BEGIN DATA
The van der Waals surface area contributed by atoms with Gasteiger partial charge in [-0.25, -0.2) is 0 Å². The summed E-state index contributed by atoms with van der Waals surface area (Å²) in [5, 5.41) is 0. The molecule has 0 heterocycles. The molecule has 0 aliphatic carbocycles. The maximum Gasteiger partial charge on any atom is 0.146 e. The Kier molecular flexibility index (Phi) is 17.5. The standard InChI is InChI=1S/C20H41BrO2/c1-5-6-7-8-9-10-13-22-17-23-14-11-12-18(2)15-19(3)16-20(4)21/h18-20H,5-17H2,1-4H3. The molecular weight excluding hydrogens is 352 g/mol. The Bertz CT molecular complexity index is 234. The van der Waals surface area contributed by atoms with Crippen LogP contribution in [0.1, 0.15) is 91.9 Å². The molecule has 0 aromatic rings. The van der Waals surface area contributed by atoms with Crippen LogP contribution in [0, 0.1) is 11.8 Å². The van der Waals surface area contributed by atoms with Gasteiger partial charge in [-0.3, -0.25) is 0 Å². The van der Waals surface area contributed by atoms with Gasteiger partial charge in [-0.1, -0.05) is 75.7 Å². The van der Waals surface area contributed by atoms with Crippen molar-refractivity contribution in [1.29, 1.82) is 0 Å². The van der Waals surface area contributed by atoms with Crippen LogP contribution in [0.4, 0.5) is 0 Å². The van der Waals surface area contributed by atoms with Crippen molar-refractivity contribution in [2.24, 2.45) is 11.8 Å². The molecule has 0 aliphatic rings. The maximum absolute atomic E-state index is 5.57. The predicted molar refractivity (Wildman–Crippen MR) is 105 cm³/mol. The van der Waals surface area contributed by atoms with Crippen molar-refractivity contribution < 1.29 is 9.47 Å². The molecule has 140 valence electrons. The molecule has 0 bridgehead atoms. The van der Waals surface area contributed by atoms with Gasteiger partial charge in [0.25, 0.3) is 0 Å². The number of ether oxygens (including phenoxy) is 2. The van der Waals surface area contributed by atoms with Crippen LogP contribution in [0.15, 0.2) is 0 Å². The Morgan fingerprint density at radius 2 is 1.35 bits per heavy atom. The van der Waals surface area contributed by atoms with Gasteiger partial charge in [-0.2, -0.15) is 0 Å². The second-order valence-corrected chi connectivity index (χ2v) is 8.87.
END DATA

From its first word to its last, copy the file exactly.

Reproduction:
The van der Waals surface area contributed by atoms with Gasteiger partial charge in [-0.25, -0.2) is 0 Å². The summed E-state index contributed by atoms with van der Waals surface area (Å²) in [5, 5.41) is 0. The molecule has 0 heterocycles. The molecule has 0 aliphatic carbocycles. The maximum Gasteiger partial charge on any atom is 0.146 e. The Kier molecular flexibility index (Phi) is 17.5. The standard InChI is InChI=1S/C20H41BrO2/c1-5-6-7-8-9-10-13-22-17-23-14-11-12-18(2)15-19(3)16-20(4)21/h18-20H,5-17H2,1-4H3. The molecular weight excluding hydrogens is 352 g/mol. The Bertz CT molecular complexity index is 234. The van der Waals surface area contributed by atoms with Crippen LogP contribution in [0.1, 0.15) is 91.9 Å². The molecule has 0 aromatic rings. The van der Waals surface area contributed by atoms with Crippen LogP contribution in [0, 0.1) is 11.8 Å². The van der Waals surface area contributed by atoms with Gasteiger partial charge in [-0.3, -0.25) is 0 Å². The van der Waals surface area contributed by atoms with Gasteiger partial charge in [-0.1, -0.05) is 75.7 Å². The van der Waals surface area contributed by atoms with Crippen molar-refractivity contribution in [1.29, 1.82) is 0 Å². The van der Waals surface area contributed by atoms with Crippen LogP contribution in [0.4, 0.5) is 0 Å². The van der Waals surface area contributed by atoms with Crippen molar-refractivity contribution in [2.24, 2.45) is 11.8 Å². The molecule has 0 aliphatic rings. The maximum absolute atomic E-state index is 5.57. The predicted molar refractivity (Wildman–Crippen MR) is 105 cm³/mol. The van der Waals surface area contributed by atoms with Crippen molar-refractivity contribution < 1.29 is 9.47 Å². The molecule has 140 valence electrons. The molecule has 0 bridgehead atoms. The van der Waals surface area contributed by atoms with Gasteiger partial charge in [0.25, 0.3) is 0 Å². The number of ether oxygens (including phenoxy) is 2. The van der Waals surface area contributed by atoms with Crippen LogP contribution in [0.15, 0.2) is 0 Å². The Morgan fingerprint density at radius 2 is 1.35 bits per heavy atom. The van der Waals surface area contributed by atoms with Gasteiger partial charge in [-0.2, -0.15) is 0 Å². The second-order valence-corrected chi connectivity index (χ2v) is 8.87.